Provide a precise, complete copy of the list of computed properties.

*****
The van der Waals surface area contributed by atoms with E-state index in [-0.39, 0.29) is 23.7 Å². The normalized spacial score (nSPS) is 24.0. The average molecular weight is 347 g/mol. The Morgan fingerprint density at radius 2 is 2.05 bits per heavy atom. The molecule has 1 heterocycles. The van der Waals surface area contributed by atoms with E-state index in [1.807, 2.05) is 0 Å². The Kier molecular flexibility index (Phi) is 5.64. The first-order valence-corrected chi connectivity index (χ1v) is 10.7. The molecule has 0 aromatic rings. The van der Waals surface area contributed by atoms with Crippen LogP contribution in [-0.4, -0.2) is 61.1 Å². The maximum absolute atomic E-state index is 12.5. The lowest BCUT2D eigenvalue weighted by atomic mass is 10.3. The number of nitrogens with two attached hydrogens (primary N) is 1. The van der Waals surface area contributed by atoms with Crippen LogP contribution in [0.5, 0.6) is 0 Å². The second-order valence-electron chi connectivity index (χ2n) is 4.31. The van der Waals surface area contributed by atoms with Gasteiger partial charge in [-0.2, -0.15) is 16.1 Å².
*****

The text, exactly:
The van der Waals surface area contributed by atoms with E-state index in [-0.39, 0.29) is 23.7 Å². The normalized spacial score (nSPS) is 24.0. The average molecular weight is 347 g/mol. The Morgan fingerprint density at radius 2 is 2.05 bits per heavy atom. The molecule has 1 heterocycles. The van der Waals surface area contributed by atoms with E-state index in [1.807, 2.05) is 0 Å². The Kier molecular flexibility index (Phi) is 5.64. The first-order valence-corrected chi connectivity index (χ1v) is 10.7. The molecule has 0 aromatic rings. The van der Waals surface area contributed by atoms with Crippen LogP contribution in [-0.4, -0.2) is 61.1 Å². The maximum absolute atomic E-state index is 12.5. The lowest BCUT2D eigenvalue weighted by atomic mass is 10.3. The number of nitrogens with two attached hydrogens (primary N) is 1. The van der Waals surface area contributed by atoms with Crippen LogP contribution in [0.5, 0.6) is 0 Å². The second-order valence-electron chi connectivity index (χ2n) is 4.31. The van der Waals surface area contributed by atoms with Gasteiger partial charge in [-0.2, -0.15) is 16.1 Å².